Earlier this month, the House Ways and Means’ health subcommittee held a hearing entitled: “Exploring the Use of Technology and Innovation to Create Efficiencies and Higher Quality in Health Care.” This isn’t the first time lawmakers have explored ways to effectively usher the Medicare system into the technologically-advanced world in which it exists, and there’s no chance it will be the last. However, cost and pragmatics may be stumbling blocks to taking the plans past the discussion phase.
During the meeting, Rep. Peter Roskam (R-Ill.) pledged to resuscitate legislation that will implement electronically readable cards for Medicare beneficiaries in place of the traditional identification cards they currently carry—ID cards that include the members’ Social Security numbers (SSNs). With identity theft a looming concern for many, the widespread reliance on SSNs is clearly less than ideal.
MACRA provisions require SSN replacement and further exploration
Provisions in the Medicare Access and CHIP Reauthorization Act of 2015 (MACRA) have triggered the revival of the law. The first stipulates that SSNs must be removed from Medicare ID cards no later than four years following the enactment of MACRA. The second provision, however, is less straightforward: it directs the Secretary of the Department of Health and Human Services to decide whether electronic Medicare beneficiary cards are cost-effective and technologically feasible. And, if they are, the Secretary must consider implementing the use of electronic cards. Implementation hinges on that subjective condition, however.
In the spring of 2015, the Government Accountability Office (GAO) released a report entitled “Medicare — Potential Uses of Electronically Readable Cards for Beneficiaries and Providers” that questioned how pragmatic converting to electronically readable cards really would be, both from the standpoint of cost-effectiveness and technological viability. Despite the questions, the most obvious benefit for consumers is obvious: reduction in the risk of fraud and identity theft with Social Security numbers no longer appearing on the Medicare ID cards.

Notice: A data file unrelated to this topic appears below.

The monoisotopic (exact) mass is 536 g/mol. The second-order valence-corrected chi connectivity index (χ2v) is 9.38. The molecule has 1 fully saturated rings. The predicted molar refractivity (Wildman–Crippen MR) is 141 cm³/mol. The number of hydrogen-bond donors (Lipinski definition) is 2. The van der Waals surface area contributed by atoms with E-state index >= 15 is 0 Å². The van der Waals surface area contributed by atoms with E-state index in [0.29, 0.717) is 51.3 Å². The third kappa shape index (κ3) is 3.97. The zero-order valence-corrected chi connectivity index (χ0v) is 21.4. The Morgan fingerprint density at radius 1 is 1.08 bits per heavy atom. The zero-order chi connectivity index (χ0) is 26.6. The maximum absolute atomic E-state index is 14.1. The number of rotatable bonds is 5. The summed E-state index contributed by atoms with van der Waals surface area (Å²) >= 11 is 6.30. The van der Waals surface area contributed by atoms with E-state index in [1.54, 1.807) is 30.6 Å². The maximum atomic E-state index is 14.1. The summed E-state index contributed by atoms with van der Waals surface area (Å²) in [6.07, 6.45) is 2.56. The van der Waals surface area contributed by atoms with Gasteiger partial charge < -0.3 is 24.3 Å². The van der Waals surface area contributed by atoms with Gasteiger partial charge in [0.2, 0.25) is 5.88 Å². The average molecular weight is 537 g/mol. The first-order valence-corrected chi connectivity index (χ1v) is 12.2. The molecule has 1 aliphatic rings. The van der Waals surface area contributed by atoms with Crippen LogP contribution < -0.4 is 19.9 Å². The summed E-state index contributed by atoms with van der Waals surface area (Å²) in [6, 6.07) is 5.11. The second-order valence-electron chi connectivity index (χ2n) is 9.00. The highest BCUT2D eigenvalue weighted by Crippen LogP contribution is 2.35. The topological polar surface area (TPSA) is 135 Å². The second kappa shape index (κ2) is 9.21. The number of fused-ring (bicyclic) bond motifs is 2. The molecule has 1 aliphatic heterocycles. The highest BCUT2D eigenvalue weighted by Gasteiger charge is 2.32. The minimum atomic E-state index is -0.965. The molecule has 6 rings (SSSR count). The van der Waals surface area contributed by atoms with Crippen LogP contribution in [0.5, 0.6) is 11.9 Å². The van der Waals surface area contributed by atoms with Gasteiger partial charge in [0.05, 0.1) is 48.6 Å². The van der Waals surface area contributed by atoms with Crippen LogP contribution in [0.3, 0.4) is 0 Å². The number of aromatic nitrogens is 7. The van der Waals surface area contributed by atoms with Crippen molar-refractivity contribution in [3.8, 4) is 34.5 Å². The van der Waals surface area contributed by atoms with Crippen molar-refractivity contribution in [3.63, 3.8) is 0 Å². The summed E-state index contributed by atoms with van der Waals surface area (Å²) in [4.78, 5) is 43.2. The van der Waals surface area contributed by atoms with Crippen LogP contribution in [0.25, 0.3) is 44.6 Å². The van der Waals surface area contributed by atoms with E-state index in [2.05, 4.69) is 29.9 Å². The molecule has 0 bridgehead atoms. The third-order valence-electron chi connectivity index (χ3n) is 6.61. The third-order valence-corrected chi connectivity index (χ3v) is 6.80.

What have other countries done to convert to electronically readable cards?
In considering whether the move to electronically readable cards would be prudent for Medicare, the GAO report considered overseas examples, and stressed the length of time implementation required:
“The experiences of France and Germany demonstrate that an electronically readable card system can be implemented on a national scale, though implementation took years in both countries. It is unclear if the cost savings reported by both countries would be achievable for Medicare since the savings resulted from using the cards to implement electronic billing, which Medicare already uses. Both countries have processes in place to manage competing stakeholder needs and oversee the technical infrastructure needed for the cards.”
One aspect of the proposed Medicare card conversion is already three years old
Whether the hearing is another step closer to the type of modernization Roskam personally has in mind, it doesn’t come a moment too soon. The GAO report includes a reminder that the request to remove SSNs from Medicare cards came years before:
“The Medicare card displays beneficiaries’ Social Security numbers (SSN) as the main component of beneficiaries’ Medicare numbers and there have been calls by policymakers to update the card to remove the SSN. Displaying beneficiaries’ SSNs introduces risks to the security of beneficiaries’ personal information, as the number may, among other things, be obtained and used by thieves to steal beneficiaries’ identities. In 2013, we recommended that CMS take steps to develop an information technology solution to remove SSNs from Medicare cards.”
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